Battery Chamberlin Preservation

large concrete cannon firing near beach
Battery Chamberlin, during a test fire.



Preservation of Battery Chamberlin’s Historic Cannon

In 1904, The U. S. Army constructed Battery Chamberlin on the Presidio to protect underwater minefields laid outside the Golden Gate strait. This 6” inch, disappearing gun stands at the edge of Baker Beach, exposed to rough weather, moisture, salt air and sand. While it has been re-painted many times, the paint was scratched, chipped and portions of the gun carriage has corroded. In 2009, the National Park Service created a preservation maintenance plan to to preserve this valuable historic object.The first step was to remove the lead paint; the second step was to coat the gun with a new, non-toxic paint and the third step was to reproduce and install a new gun platform.

historic gun at Battery Chamberlin
This photo of an interpretive re-enactment shows the deteriorated state of the historic gun and its platform, prior to its preservation treatment.

NPS photo


Removal of Lead Paint

The National Park Service hired ARG Conservation Services to manage the treatment of the gun. Because there was lead paint present, the entire paint removal process was conducted by a licensed abatement company. The whole work site was carefully fenced off and the gun encased in a tent to capture all the lead dust. ARG recommended removing the lead paint with a method called Sponge-jet, which uses different grit sizes of abrasive materials embedded in little sponge balls. When these micro grit balls are blasted out of the air hose, they gently and effectively remove paint, graffiti and dirt.

close-up of Sponge-jet material
A close-up of the Sponge-Jet material

Photo courtesy of ARG

man blasting paint off of historic cannon
Trained conservators in a sealed environment removed the paint layers by blasting the cannon with the abrasive Sponge-jet material. 

Photo courtesy of ARG

the end of the cannon
Once the thick layers of the earlier paint were removed, the cannon's original manufacturing information became visible.

Photo courtesy of ARG


Protection with New Paint

To minimize the chance of corrosion, the conservators kept the tent up to protect the gun from wind and moisture. Sea air can cause bare metal to “flash over” or oxidize, in a few minutes, so immediately after the old paint was blasted off, the new primer was applied. The primer, tie coat and top coat were formulated specifically for use in maritime environments. The selected topcoat colors matched the existing gun colors and were checked against a historic color sample reference.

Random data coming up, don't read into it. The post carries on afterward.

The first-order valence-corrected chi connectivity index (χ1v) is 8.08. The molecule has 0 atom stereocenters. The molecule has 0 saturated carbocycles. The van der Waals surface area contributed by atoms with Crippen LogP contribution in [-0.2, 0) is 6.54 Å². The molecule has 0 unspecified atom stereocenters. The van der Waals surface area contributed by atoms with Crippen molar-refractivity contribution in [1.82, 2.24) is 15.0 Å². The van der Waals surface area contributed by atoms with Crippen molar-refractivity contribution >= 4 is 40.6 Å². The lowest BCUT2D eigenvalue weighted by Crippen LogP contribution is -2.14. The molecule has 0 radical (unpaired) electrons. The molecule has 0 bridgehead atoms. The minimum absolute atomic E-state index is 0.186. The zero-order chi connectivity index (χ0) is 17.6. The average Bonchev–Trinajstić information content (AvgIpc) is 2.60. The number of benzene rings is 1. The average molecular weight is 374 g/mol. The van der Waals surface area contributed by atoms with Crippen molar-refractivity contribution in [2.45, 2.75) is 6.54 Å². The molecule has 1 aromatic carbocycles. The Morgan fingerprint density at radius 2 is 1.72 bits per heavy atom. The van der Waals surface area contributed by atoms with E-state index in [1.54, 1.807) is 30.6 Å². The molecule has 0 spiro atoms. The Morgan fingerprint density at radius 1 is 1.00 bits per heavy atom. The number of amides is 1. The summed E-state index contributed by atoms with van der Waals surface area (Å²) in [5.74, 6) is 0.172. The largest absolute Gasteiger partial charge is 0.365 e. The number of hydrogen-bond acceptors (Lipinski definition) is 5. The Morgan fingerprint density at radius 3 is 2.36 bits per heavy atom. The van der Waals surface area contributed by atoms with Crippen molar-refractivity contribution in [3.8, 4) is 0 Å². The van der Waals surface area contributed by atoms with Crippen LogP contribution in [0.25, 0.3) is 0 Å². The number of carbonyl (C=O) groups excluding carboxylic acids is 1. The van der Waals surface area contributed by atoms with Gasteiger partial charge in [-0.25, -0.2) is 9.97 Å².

the gray prime coat of paint on the cannon
The cannon's first coat or "prime" coat of paint.

Photo courtesy of ARG

last coat of paint on historic cannon
The last coat of paint being applied.

Photo courtesy of ARG


Installation of New Platform

Since the two flanking platforms of the gun carriage were heavily corroded, the decision was made to replace them with new metal platforms that were better designed to avoid the rust. The new platform assembly was coated with the same special marine paint as the gun.

corroded corner brack of historic cannon platform
All metals deteriorate very quickly when they are exposed to moisture, salt and sea air. The corner bracket of the cannon's metal platform was so corroded that it was buckling and separating apart from itself.

Photo courtesy of ARG

newly manufactured platforms
New platforms were manufactured out of diamond plate steel and painted with the matching top coat paint.

Photo courtesy of ARG

installation of new platforms
Installation of new platforms.

Photo courtesy of ARG


To Learn More about Battery Chamberlin

Battery Chamberlin is located at the north end of the Baker Beach parking lot, on the Presidio of San Francisco. It is open on the first full weekend of each month, between 11 p.m. and 3 p.m. Call 415-561-4323 for more information.

For more information on the history of Battery Chamberlin, please download the park's Battery Chamberlin interpretive brochure (PDF file, 300 kb).

To learn more about other Golden Gate National Recreation Area preservation projects, please visit the park's Historic Preservation page.


Last updated: May 16, 2018

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Mailing Address:

Golden Gate National Recreation Area
Building 201, Fort Mason

San Francisco, CA 94123-0022


(415) 561-4700

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